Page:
• Sofia CSCE Meeting on the Protection of the Environment

    The purpose of this hearing, which Sen. Dennis DeConcini and Rep. Steny H. Hoyer chaired, was to examine the first meeting in CSCE history devoted exclusively to the environment. The hearing predated the Sofia Meeting itself, whose purpose was to address environmental problems that recognize no borders and threaten every individual’s right to a peaceful and secure life. Unfortunately, the Sofia Meeting had been marred by the Bulgarian government’s lack of tolerance in its treatment of its Turkish and Muslim minorities, specifically the Bulgarian government’s campaign to assimilate Turkish minorities, which constituted a serious violation of human rights. Needless to say, then, intersectionality existed and continues to exist among environmental issues and the Helsinki process’s other top priorities.

  • CODEL DeConcini - Trip Report on Turkey and Poland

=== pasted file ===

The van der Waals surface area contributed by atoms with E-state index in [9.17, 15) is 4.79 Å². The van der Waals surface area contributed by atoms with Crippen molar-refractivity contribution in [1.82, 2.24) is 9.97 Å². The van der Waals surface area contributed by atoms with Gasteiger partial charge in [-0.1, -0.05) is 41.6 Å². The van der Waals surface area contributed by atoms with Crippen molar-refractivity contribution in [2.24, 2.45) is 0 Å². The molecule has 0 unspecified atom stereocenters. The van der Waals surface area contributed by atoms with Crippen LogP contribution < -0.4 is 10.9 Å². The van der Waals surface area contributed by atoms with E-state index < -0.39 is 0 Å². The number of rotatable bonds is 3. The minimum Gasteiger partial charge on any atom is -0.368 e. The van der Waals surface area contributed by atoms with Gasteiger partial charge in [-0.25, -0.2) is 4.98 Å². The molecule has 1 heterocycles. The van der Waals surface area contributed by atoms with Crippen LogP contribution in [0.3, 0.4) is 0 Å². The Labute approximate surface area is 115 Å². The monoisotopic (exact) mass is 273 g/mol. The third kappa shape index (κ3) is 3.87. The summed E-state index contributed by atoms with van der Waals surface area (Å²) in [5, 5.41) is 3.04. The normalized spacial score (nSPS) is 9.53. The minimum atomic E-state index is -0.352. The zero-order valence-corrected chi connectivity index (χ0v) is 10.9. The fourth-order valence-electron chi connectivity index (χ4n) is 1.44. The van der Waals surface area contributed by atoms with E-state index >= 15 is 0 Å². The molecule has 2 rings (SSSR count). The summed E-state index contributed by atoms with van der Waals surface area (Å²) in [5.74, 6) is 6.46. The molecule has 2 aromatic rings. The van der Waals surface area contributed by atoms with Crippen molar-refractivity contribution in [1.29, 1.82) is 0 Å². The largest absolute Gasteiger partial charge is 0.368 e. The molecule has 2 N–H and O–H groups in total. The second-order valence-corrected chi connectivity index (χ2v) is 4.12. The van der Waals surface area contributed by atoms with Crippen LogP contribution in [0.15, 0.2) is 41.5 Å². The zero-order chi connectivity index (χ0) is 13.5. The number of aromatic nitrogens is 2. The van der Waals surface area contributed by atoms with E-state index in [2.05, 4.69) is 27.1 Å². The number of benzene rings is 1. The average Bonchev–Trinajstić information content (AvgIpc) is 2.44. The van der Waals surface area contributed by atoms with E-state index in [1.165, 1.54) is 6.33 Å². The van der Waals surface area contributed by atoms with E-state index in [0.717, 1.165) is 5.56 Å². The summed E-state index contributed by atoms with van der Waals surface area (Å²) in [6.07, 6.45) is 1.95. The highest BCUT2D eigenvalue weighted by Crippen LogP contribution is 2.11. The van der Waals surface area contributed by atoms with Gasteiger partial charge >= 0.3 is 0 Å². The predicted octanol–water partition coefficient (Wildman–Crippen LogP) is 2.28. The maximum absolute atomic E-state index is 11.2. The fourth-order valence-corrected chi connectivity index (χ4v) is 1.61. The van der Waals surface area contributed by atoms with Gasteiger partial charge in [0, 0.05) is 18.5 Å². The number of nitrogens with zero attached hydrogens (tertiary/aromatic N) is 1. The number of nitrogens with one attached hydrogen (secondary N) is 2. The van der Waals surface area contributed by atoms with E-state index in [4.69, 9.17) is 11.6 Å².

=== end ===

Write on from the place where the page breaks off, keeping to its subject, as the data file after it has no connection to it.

The Commission on Security and Cooperation in Europe, more commonly known as the Helsinki Commission, was established by law in 1976 to monitor and report on compliance with the 1975 Helsinki Final Act. The Helsinki Final Act, as well as successor agreements, includes provisions regarding military security; trade, economic issues, and the environment; and human rights and humanitarian concerns. Thirty-two European countries participate in the Helsinki process, plus the United States, Canada, and the Soviet Union. The Helsinki Commission is currently chaired by Senator Dennis DeConcini (D-AZ) and co­ chaired by Representative Steny H. Hoyer (D-MD), and has 18 members from the Senate and House, as well as one each from the Departments of Commerce, State, and Defense. In accordance with its legislative mandate, the Commission undertakes a variety of activities aimed at monitoring and reporting on all three sections (known as baskets) of the Helsinki Accords. These activities include the solicitation of expert testimony before Congress, providing to Congress and the public reports on implementation of the Helsinki Accords, and the publication of human rights documents issued by independent monitoring groups. In addition, the Chairman and Co-Chairman of the Commission lead delegations to participating States and to meetings of the Conference on Security and Cooperation in Europe. In undertaking a trip to Poland at this time, the Helsinki Commission had two main objectives. First, the Commission hoped to evaluate the status of human rights reform in the wake of the quantitative and qualitative changes which had taken place in Poland since the Commission's trip to Poland in April 1988 and in light of the new opportunities for reform created by the Round-Table Agreement of April 1989. Second, the delegation was interested in establishing direct contact with those segments of the National Assembly which were democratically elected.3 During the course of the trip, the delegation visited Gdansk, Warsaw. and Krakow. Meetings were held with senior leaders from key political groups, memhers of the Polish parliament, independent human rights advocates, opposition journalists, and environmental activists.